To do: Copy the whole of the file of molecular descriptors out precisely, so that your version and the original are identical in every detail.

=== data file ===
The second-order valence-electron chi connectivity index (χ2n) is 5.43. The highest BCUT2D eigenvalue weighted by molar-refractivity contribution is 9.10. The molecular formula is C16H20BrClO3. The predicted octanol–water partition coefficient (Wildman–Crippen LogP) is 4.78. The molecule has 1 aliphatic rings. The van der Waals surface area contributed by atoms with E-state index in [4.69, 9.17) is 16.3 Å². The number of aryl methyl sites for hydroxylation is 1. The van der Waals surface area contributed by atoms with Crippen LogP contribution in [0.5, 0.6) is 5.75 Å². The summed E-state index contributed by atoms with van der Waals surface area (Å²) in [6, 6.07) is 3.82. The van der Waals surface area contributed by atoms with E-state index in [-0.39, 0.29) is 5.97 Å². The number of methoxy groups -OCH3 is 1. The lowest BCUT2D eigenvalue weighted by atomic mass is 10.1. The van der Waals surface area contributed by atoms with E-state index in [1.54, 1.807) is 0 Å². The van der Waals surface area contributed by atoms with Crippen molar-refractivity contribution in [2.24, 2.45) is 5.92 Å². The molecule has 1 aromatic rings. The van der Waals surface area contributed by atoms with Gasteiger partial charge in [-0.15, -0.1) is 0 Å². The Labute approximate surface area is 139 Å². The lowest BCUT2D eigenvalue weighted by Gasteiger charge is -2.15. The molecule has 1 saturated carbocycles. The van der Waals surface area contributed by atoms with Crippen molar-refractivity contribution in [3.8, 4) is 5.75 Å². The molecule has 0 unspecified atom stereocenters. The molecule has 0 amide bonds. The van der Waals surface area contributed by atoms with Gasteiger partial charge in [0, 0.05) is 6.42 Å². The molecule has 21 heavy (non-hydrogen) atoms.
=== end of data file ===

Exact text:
The second-order valence-electron chi connectivity index (χ2n) is 5.43. The highest BCUT2D eigenvalue weighted by molar-refractivity contribution is 9.10. The molecular formula is C16H20BrClO3. The predicted octanol–water partition coefficient (Wildman–Crippen LogP) is 4.78. The molecule has 1 aliphatic rings. The van der Waals surface area contributed by atoms with E-state index in [4.69, 9.17) is 16.3 Å². The number of aryl methyl sites for hydroxylation is 1. The van der Waals surface area contributed by atoms with Crippen LogP contribution in [0.5, 0.6) is 5.75 Å². The summed E-state index contributed by atoms with van der Waals surface area (Å²) in [6, 6.07) is 3.82. The van der Waals surface area contributed by atoms with E-state index in [-0.39, 0.29) is 5.97 Å². The number of methoxy groups -OCH3 is 1. The lowest BCUT2D eigenvalue weighted by atomic mass is 10.1. The van der Waals surface area contributed by atoms with E-state index in [1.54, 1.807) is 0 Å². The van der Waals surface area contributed by atoms with Crippen molar-refractivity contribution in [2.24, 2.45) is 5.92 Å². The molecule has 1 aromatic rings. The van der Waals surface area contributed by atoms with Gasteiger partial charge in [-0.15, -0.1) is 0 Å². The Labute approximate surface area is 139 Å². The lowest BCUT2D eigenvalue weighted by Gasteiger charge is -2.15. The molecule has 1 saturated carbocycles. The van der Waals surface area contributed by atoms with Crippen molar-refractivity contribution in [3.8, 4) is 5.75 Å². The molecule has 0 unspecified atom stereocenters. The molecule has 0 amide bonds. The van der Waals surface area contributed by atoms with Gasteiger partial charge in [0, 0.05) is 6.42 Å². The molecule has 21 heavy (non-hydrogen) atoms.